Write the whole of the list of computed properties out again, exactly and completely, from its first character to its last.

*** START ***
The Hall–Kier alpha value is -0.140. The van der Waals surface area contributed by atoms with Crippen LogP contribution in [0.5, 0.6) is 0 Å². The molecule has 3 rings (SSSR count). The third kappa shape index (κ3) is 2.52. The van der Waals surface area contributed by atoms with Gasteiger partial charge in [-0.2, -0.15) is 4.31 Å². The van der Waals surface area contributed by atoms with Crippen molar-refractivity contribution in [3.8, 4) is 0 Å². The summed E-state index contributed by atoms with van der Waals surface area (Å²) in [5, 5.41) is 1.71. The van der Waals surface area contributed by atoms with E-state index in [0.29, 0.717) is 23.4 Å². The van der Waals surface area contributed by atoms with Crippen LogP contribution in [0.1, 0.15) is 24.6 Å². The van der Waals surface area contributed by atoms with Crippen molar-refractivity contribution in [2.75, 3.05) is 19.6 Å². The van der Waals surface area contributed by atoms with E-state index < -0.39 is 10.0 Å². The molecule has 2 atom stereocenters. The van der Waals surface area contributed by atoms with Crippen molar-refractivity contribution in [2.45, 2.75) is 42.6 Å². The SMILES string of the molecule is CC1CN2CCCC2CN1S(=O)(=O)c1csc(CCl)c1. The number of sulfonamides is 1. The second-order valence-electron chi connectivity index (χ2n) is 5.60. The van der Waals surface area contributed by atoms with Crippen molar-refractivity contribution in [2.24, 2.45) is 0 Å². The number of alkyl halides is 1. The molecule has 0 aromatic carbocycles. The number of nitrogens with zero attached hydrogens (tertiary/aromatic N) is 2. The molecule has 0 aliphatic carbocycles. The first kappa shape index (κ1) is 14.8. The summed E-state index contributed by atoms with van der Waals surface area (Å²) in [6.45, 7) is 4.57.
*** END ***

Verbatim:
The Hall–Kier alpha value is -0.140. The van der Waals surface area contributed by atoms with Crippen LogP contribution in [0.5, 0.6) is 0 Å². The molecule has 3 rings (SSSR count). The third kappa shape index (κ3) is 2.52. The van der Waals surface area contributed by atoms with Gasteiger partial charge in [-0.2, -0.15) is 4.31 Å². The van der Waals surface area contributed by atoms with Crippen molar-refractivity contribution in [3.8, 4) is 0 Å². The summed E-state index contributed by atoms with van der Waals surface area (Å²) in [5, 5.41) is 1.71. The van der Waals surface area contributed by atoms with E-state index in [0.29, 0.717) is 23.4 Å². The van der Waals surface area contributed by atoms with Crippen LogP contribution in [0.1, 0.15) is 24.6 Å². The van der Waals surface area contributed by atoms with Crippen molar-refractivity contribution in [2.75, 3.05) is 19.6 Å². The van der Waals surface area contributed by atoms with E-state index < -0.39 is 10.0 Å². The molecule has 2 atom stereocenters. The van der Waals surface area contributed by atoms with Crippen molar-refractivity contribution in [2.45, 2.75) is 42.6 Å². The SMILES string of the molecule is CC1CN2CCCC2CN1S(=O)(=O)c1csc(CCl)c1. The number of sulfonamides is 1. The second-order valence-electron chi connectivity index (χ2n) is 5.60. The van der Waals surface area contributed by atoms with Crippen molar-refractivity contribution in [2.24, 2.45) is 0 Å². The number of alkyl halides is 1. The molecule has 0 aromatic carbocycles. The number of nitrogens with zero attached hydrogens (tertiary/aromatic N) is 2. The molecule has 0 aliphatic carbocycles. The first kappa shape index (κ1) is 14.8. The summed E-state index contributed by atoms with van der Waals surface area (Å²) in [6.45, 7) is 4.57.